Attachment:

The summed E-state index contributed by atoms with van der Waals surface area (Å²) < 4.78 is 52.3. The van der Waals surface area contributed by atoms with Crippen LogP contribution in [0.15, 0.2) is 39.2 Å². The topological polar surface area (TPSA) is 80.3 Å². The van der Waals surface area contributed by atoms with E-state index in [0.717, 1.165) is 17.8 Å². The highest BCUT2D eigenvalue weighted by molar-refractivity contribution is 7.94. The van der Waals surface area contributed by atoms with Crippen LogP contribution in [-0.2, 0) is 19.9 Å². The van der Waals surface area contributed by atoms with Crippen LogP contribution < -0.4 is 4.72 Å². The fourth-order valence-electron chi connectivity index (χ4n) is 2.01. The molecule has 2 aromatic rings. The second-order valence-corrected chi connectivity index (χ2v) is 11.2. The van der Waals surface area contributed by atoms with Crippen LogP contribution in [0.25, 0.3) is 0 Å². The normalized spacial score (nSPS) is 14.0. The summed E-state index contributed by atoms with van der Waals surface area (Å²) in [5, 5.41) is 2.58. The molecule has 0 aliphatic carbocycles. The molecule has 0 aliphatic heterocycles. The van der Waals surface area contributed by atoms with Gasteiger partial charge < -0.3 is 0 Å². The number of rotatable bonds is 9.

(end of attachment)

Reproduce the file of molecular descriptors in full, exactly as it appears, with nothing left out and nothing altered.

The summed E-state index contributed by atoms with van der Waals surface area (Å²) < 4.78 is 52.3. The van der Waals surface area contributed by atoms with Crippen LogP contribution in [0.15, 0.2) is 39.2 Å². The topological polar surface area (TPSA) is 80.3 Å². The van der Waals surface area contributed by atoms with E-state index in [0.717, 1.165) is 17.8 Å². The highest BCUT2D eigenvalue weighted by molar-refractivity contribution is 7.94. The van der Waals surface area contributed by atoms with Crippen LogP contribution in [-0.2, 0) is 19.9 Å². The van der Waals surface area contributed by atoms with Crippen LogP contribution < -0.4 is 4.72 Å². The fourth-order valence-electron chi connectivity index (χ4n) is 2.01. The molecule has 2 aromatic rings. The second-order valence-corrected chi connectivity index (χ2v) is 11.2. The van der Waals surface area contributed by atoms with Crippen LogP contribution in [0.25, 0.3) is 0 Å². The normalized spacial score (nSPS) is 14.0. The summed E-state index contributed by atoms with van der Waals surface area (Å²) in [5, 5.41) is 2.58. The molecule has 0 aliphatic carbocycles. The molecule has 0 aliphatic heterocycles. The van der Waals surface area contributed by atoms with Gasteiger partial charge < -0.3 is 0 Å². The number of rotatable bonds is 9.